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2. Originally Posted by aaa0909
a) the rational prime 2 is an Eisenstein prime
The proof for (b) will do this one.

b) a rational prime of the form 3k+2, where k is a positive integer, is an Eisenstein prime
Say that $\displaystyle p = \alpha \beta$ where $\displaystyle \alpha , \beta$ are non-units. It follows that $\displaystyle N(\alpha),N(\beta) > 1$ and so $\displaystyle p^2 = N(\alpha)N(\beta)$ thus $\displaystyle p = N(\alpha)$. Let $\displaystyle \alpha = a+b\omega$ then $\displaystyle p = a^2 - ab + b^2$. Thus, $\displaystyle 4p = (2a-b)^2 + 3b^2$ which means $\displaystyle p\equiv (2a-b)^2 (\bmod 3)$. If $\displaystyle 3\not | p$ then $\displaystyle p\equiv 1(\bmod 3)$ but $\displaystyle 1$ is the only square mod 3. Thus, rational primes which are of form $\displaystyle 3k+2$ are Eisenstein primes.

c) a rational prime of the form 3k+1, where k is a positive integers, factors into the product of two primes that are not associates of one another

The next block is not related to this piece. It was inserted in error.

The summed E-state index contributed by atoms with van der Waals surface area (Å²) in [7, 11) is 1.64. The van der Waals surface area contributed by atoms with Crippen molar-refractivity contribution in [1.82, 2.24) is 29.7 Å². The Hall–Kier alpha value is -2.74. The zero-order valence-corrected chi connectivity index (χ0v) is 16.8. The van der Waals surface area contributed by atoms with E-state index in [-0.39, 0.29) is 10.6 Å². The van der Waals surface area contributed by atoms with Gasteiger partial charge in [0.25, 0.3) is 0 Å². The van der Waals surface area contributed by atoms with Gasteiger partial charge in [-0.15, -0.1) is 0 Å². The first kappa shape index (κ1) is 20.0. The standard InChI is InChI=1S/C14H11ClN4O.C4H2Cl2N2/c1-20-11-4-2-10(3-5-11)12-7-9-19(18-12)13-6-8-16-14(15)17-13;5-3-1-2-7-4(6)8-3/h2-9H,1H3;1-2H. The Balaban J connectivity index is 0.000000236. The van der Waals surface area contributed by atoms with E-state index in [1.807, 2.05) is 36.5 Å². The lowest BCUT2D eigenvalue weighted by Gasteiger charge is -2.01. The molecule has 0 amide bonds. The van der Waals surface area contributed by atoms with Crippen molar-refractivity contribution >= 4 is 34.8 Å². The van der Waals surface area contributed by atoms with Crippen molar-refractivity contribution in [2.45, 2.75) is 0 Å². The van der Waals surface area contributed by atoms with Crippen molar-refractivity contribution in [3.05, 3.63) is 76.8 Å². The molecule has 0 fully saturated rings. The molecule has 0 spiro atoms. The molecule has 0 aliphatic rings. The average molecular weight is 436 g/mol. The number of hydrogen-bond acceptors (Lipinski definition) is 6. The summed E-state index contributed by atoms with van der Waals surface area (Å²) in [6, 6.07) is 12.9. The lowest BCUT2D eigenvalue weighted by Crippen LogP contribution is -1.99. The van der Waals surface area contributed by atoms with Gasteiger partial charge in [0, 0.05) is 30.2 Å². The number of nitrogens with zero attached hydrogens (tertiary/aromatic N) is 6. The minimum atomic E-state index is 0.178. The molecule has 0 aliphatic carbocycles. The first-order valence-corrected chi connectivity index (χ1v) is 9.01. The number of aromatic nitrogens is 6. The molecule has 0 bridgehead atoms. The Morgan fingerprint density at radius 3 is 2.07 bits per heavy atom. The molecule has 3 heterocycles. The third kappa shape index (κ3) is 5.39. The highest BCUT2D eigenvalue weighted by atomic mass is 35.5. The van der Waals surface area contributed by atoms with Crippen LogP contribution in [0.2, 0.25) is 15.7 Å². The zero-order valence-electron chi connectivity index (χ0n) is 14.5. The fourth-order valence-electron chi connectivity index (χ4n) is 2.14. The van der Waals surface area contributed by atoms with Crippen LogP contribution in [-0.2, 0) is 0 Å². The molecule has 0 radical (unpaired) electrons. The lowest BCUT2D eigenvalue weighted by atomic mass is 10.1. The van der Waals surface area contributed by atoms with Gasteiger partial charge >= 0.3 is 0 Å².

Say that $\displaystyle p$ has form $\displaystyle 3k+1$. By using quadradic reciprocity it follows that $\displaystyle (-3/p) = 1$. Thus, there is an integer $\displaystyle n$ so that $\displaystyle n^2 \equiv -3(\bmod p)$ thus $\displaystyle p|(n^2+3)$. Thus, $\displaystyle p|(n+i\sqrt{3})(n-i\sqrt{3}) = (n+1+2\omega)(n-1-2\omega)$. If were prime then it would divide both those factors but that is impossible since then $\displaystyle p|[(n+1+2\omega)+(n-1-2\omega)] \implies p|2n$, since $\displaystyle p\not = 2$ it means $\displaystyle p|n$. This is impossible and so $\displaystyle p$ is reducible. Thus, $\displaystyle p = \alpha \beta$. We have $\displaystyle p^2 = N(\alpha)N(\beta)$ and so $\displaystyle N(\alpha) = N(\beta) = p$. Since the norm is a rational prime it means $\displaystyle \alpha,\beta$ are prime. Note, $\displaystyle p = N(\alpha) = \alpha \bar \alpha$. And so $\displaystyle p$ factors into two prime $\displaystyle \alpha , \bar \alpha$ which are not associate.